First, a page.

Heart Valve Disease
By: Nour Foual
What is Heart Valve Disease?
Heart valve disease occurs when the heart valves do not work the way they should. The heart has 4 valves, which include the tricuspid, mitral, pulmonary, and aortic valves. These valves have the function to open and close the tissue flaps with each heartbeat. The flaps make sure blood flows in the right direction through your heart's four chambers and to the rest of your body to ensure a healthy heart and a healthy life.
Heart Conditions and other disorders can contribute to this general disease-- they catalyze what's to come. The exact cause isn't know, however, there are many factors that can lead up to this disease. It can occur alone or with other types of congenital heart defects. The aortic valve is prone to this problem.
Unusual fatigue that is caused by rheumatic fever is a major sign you possibly might have this diease. Heart murmur, unusual fatigue, shortness of breath, swelling in your feet/legs/abdomen/veins in neck, painful sore throat, fever, and white spots on your tonsils are all symptoms of you having this disease.
The doctor will ask about signs and symptoms....he/she will do an physical examination. Possible tests and procedures that one could be tested for (if they show the symptoms mentioned above) echocardiography, EKG, chest x-ray, cardiac catheterization, stress testing, electrocardiogram, auscultation, and cardiac MRI. The doctor can detect a heart valve problem and find out the nature of your valve damage by talking with you about your symptoms and performing a number of tests mentioned above to limit this disease to a minimum. Surgery could possibly be an option to replace the damaged heart valves.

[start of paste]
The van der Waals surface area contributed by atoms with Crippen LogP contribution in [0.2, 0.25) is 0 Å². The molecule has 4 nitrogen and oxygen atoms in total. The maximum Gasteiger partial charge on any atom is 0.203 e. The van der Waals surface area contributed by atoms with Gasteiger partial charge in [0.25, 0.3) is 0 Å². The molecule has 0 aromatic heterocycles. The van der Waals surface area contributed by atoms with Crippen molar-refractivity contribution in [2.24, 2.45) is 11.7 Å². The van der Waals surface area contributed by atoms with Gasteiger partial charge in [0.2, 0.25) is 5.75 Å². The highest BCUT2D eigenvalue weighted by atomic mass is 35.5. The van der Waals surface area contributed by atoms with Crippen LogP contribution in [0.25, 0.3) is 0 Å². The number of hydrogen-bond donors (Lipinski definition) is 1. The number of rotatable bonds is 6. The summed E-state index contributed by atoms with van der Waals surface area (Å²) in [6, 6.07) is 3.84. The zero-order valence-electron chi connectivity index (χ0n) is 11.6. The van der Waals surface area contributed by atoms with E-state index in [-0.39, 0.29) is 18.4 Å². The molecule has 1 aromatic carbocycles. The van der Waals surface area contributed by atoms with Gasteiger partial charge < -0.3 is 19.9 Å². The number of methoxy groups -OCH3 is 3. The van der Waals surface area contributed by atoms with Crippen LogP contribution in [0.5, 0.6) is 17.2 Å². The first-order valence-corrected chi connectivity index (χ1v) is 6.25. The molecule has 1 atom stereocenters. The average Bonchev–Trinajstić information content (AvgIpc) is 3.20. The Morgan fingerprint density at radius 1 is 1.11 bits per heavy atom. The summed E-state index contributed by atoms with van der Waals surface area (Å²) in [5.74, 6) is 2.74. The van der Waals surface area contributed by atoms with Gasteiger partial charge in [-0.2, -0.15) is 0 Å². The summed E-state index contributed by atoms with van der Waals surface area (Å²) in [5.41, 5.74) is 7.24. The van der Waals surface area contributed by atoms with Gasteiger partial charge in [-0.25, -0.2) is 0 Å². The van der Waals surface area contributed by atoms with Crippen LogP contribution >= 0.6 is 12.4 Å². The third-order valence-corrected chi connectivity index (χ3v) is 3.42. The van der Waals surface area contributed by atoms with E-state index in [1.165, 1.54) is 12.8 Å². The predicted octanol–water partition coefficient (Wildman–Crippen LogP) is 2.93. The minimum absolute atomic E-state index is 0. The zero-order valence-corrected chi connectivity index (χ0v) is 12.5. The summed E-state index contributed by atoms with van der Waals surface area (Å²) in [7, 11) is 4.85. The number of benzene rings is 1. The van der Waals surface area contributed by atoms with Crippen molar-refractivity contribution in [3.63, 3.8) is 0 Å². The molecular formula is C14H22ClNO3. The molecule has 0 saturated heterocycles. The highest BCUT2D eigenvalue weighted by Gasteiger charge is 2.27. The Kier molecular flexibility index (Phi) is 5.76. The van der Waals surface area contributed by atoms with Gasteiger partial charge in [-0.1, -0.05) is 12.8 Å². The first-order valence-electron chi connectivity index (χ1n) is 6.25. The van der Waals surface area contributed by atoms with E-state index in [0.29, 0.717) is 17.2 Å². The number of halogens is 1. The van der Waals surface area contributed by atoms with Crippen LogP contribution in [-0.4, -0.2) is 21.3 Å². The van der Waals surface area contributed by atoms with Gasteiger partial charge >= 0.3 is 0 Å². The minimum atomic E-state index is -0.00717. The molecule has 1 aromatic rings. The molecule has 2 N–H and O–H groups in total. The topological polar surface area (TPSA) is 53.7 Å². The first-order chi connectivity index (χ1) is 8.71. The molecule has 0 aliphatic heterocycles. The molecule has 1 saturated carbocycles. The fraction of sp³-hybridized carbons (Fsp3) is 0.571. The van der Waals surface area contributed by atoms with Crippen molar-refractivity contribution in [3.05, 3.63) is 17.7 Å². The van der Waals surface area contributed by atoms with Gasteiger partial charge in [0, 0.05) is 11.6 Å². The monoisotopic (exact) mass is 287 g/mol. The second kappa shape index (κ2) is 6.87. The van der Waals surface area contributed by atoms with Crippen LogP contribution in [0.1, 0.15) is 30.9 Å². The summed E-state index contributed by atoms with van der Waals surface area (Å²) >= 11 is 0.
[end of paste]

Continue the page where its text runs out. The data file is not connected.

The prevalence for heart valve disease remains common in industrialized countries. The occurrence also increases sharply with age. Men older than 65 are at risk, and women older than 75 are at risk. More than one in eight people age 75 and older have moderate or severe valve disease.
How It Can be Prevented
See your doctor if you have signs of strep infection or rheumatic fever. In addition to that, if you are experiencing complications with the other symptoms mentioned, see your doctor as soon as possible. If you do have strep throat, make sure you take medication. A healthy diet and exercising regularly can go a long way, and it can overall give you a healthy lifestyle.
Risk Factors/ Complications
There are risk factors you can control and risk factors you can't control in any given situation. For this disease, this outlook can go the same way. Advancing age and congenital heart problems (present from birth) are factors beyond anyone's control. Factors you can control include infections and untreated strep throat, which can lead to rheumatic fever, and in effect, can cause heart valve disease.
Current Treatment Options
Currently, no medicines can cure heart valve disease right off the bat. However, lifestyle changes and medicines often can successfully treat the symptoms mentioned before and delay problems for many years. Eventually, though, you may need surgery to repair or replace a faulty heart valve. One can take chances on investigating other heart problems that can possibly cause heart valve disease.
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